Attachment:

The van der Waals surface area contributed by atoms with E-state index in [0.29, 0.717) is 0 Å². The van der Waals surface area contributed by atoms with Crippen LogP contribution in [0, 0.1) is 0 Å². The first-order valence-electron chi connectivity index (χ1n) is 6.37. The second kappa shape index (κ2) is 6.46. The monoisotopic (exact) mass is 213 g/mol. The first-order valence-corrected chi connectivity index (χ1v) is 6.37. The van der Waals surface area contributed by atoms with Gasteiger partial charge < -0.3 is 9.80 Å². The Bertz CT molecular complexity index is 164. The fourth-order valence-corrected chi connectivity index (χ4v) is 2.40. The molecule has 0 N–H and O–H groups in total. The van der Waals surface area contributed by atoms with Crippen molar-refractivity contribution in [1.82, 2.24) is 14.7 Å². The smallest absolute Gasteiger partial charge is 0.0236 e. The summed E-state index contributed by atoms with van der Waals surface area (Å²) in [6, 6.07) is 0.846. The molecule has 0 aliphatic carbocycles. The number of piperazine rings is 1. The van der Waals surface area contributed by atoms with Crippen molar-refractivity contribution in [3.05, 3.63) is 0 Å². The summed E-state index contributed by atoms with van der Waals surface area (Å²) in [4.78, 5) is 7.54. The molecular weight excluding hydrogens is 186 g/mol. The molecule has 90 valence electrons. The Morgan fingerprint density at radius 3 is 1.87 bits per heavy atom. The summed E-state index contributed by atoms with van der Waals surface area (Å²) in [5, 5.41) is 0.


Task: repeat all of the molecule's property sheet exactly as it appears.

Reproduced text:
The van der Waals surface area contributed by atoms with E-state index in [0.29, 0.717) is 0 Å². The van der Waals surface area contributed by atoms with Crippen LogP contribution in [0, 0.1) is 0 Å². The first-order valence-electron chi connectivity index (χ1n) is 6.37. The second kappa shape index (κ2) is 6.46. The monoisotopic (exact) mass is 213 g/mol. The first-order valence-corrected chi connectivity index (χ1v) is 6.37. The van der Waals surface area contributed by atoms with Gasteiger partial charge < -0.3 is 9.80 Å². The Bertz CT molecular complexity index is 164. The fourth-order valence-corrected chi connectivity index (χ4v) is 2.40. The molecule has 0 N–H and O–H groups in total. The van der Waals surface area contributed by atoms with Crippen molar-refractivity contribution in [1.82, 2.24) is 14.7 Å². The smallest absolute Gasteiger partial charge is 0.0236 e. The summed E-state index contributed by atoms with van der Waals surface area (Å²) in [6, 6.07) is 0.846. The molecule has 0 aliphatic carbocycles. The number of piperazine rings is 1. The van der Waals surface area contributed by atoms with Crippen molar-refractivity contribution in [3.05, 3.63) is 0 Å². The summed E-state index contributed by atoms with van der Waals surface area (Å²) in [4.78, 5) is 7.54. The molecular weight excluding hydrogens is 186 g/mol. The molecule has 90 valence electrons. The Morgan fingerprint density at radius 3 is 1.87 bits per heavy atom. The summed E-state index contributed by atoms with van der Waals surface area (Å²) in [5, 5.41) is 0.